Some nurses have been successful in opening a medspa and hiring a Medical Director. Typically insurance does not reimburse for cosmetic procedures, so there is no complicated billing and insurance to deal with. Consider consulting an attorney and a business consultant if owning your own business is your goal.

How to become a cosmetic nurse

I wrote this to help you stand out and land your nursing job!

You must diligently research the:

  • Governing laws in your state. What is considered a medical procedure (can be performed by MD or under MD oversight only)? Which products can only be obtained
    How to be a Cosmetics Nurse

    How to be a Cosmetics Nurse

    by an MD in your state (Dermal fillers, Botox)?

  • Board of Nursing (BON) regulations in your state to find out what your scope of practice is regarding cosmetic procedures/treatments.
  • Coverage provided by your insurance carrier to make sure you are insured for the specific procedures you intend to perform.

Best wishes on pursuing a career in medical aesthetics.

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Until next time friend,

Nurse Beth

 

You can also come visit me at Ask Nurse Beth career column at allnurses.com for all kinds of  entertaining and informative career questions and answers, and to submit your own question 🙂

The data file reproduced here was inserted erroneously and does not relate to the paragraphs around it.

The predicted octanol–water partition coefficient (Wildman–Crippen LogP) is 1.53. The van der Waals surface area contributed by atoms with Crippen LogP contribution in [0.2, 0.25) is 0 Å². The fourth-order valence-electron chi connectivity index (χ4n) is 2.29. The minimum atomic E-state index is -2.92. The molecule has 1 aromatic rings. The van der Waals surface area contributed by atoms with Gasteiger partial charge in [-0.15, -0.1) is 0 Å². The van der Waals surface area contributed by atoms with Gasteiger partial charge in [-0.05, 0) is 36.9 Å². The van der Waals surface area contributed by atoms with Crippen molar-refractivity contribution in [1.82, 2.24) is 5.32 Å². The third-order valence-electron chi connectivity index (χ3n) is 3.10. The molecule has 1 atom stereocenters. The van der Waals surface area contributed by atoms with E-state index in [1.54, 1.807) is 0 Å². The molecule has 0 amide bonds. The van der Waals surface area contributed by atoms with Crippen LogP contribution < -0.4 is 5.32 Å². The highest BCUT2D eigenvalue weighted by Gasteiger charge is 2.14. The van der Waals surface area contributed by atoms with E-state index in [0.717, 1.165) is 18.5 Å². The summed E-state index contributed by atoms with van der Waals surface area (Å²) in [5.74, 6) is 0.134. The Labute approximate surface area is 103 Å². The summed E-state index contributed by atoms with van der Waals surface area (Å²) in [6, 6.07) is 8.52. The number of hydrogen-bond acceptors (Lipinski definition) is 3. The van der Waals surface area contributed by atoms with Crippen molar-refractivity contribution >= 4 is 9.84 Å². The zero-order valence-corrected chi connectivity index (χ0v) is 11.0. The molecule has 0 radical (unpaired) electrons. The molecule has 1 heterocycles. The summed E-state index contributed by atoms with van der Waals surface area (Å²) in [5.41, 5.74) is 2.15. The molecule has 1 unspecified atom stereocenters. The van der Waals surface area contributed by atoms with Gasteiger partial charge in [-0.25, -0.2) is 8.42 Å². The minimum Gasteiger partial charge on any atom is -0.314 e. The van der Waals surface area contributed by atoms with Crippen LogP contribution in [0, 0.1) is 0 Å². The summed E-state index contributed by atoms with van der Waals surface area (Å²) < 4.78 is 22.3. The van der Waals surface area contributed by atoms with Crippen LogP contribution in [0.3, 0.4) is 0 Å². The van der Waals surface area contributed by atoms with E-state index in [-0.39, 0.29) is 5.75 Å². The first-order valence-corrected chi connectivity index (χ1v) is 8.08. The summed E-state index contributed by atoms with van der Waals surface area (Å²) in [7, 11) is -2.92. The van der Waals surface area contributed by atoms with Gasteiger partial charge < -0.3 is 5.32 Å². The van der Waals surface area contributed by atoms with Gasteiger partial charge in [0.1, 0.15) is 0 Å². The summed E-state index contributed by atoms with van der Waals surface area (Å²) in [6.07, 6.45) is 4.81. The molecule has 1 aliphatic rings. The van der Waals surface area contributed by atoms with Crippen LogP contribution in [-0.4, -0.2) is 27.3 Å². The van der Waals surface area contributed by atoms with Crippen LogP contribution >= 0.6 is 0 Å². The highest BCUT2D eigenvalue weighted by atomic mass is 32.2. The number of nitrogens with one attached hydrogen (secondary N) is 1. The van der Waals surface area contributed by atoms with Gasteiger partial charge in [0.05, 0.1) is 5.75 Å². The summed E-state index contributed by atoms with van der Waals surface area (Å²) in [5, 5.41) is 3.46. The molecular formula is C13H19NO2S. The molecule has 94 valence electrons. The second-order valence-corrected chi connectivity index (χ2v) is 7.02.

About Beth Hawkes (126 Articles)
Nice to meet you! I'm a Nursing Professional Development Specialist in acute care, a writer, speaker and career columnist.
  • Pamella Berryman

    Hello Beth,
    I did a Working Stint in Bakersfield, CA at Mary K Shell and the MH County Outpatient Units as a MH Registered Nurse. Today, I have much gratitude for all the encouragement and Mentorship offered to me by a few seasoned Estheticians. One in particular is Carolyn Peters of Bakersfield,CA she said,”go for it I think Esthetics is a perfect fit for your personality and skill set” I would be remiss if I failed to mention Master Esthetican Valerie Wright of Rancho Mirage,CA she offered unconditional support in my Esthetics journey.
    With much insight Licensed in Esthetics and as a Registered Nurse I am not convinced that,”Registered Nurses practicing in the Scope Cosmetic Nurse fully prepares RNs for a Career in Skin Care”. The nuances of the Dermal care can be much better served by qualified Estheticians let me be poignant I am referring to the Epidermis and the first two layers of the Dermis only. Thoughts?